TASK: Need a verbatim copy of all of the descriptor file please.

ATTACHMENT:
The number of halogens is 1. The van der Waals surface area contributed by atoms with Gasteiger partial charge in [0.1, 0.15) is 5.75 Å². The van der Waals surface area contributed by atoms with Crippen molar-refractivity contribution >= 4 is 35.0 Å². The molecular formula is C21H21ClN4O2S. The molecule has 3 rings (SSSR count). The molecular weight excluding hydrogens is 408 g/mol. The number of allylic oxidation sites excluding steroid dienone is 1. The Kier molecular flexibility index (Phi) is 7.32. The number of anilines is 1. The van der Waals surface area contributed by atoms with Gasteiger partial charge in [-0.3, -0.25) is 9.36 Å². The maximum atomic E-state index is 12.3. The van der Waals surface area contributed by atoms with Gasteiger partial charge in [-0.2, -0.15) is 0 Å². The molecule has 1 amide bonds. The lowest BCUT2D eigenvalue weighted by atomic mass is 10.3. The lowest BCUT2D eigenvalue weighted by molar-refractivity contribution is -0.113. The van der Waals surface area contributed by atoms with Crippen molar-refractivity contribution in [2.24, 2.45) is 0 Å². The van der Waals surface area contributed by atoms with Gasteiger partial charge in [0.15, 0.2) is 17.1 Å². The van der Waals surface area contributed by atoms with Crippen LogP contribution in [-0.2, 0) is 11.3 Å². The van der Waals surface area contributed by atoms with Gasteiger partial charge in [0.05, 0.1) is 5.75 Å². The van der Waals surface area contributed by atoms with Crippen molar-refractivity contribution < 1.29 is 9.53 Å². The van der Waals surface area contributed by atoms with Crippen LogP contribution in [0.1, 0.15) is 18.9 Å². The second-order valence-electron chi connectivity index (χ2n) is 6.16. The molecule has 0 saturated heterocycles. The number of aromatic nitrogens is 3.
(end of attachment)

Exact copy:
The number of halogens is 1. The van der Waals surface area contributed by atoms with Gasteiger partial charge in [0.1, 0.15) is 5.75 Å². The van der Waals surface area contributed by atoms with Crippen molar-refractivity contribution >= 4 is 35.0 Å². The molecular formula is C21H21ClN4O2S. The molecule has 3 rings (SSSR count). The molecular weight excluding hydrogens is 408 g/mol. The number of allylic oxidation sites excluding steroid dienone is 1. The Kier molecular flexibility index (Phi) is 7.32. The number of anilines is 1. The van der Waals surface area contributed by atoms with Gasteiger partial charge in [-0.3, -0.25) is 9.36 Å². The maximum atomic E-state index is 12.3. The van der Waals surface area contributed by atoms with Gasteiger partial charge in [-0.2, -0.15) is 0 Å². The molecule has 1 amide bonds. The lowest BCUT2D eigenvalue weighted by atomic mass is 10.3. The lowest BCUT2D eigenvalue weighted by molar-refractivity contribution is -0.113. The van der Waals surface area contributed by atoms with Crippen molar-refractivity contribution in [2.24, 2.45) is 0 Å². The van der Waals surface area contributed by atoms with Gasteiger partial charge in [0.15, 0.2) is 17.1 Å². The van der Waals surface area contributed by atoms with Crippen LogP contribution in [-0.2, 0) is 11.3 Å². The van der Waals surface area contributed by atoms with Gasteiger partial charge in [0.05, 0.1) is 5.75 Å². The van der Waals surface area contributed by atoms with Crippen molar-refractivity contribution < 1.29 is 9.53 Å². The van der Waals surface area contributed by atoms with Crippen LogP contribution in [0.1, 0.15) is 18.9 Å². The second-order valence-electron chi connectivity index (χ2n) is 6.16. The molecule has 0 saturated heterocycles. The number of aromatic nitrogens is 3.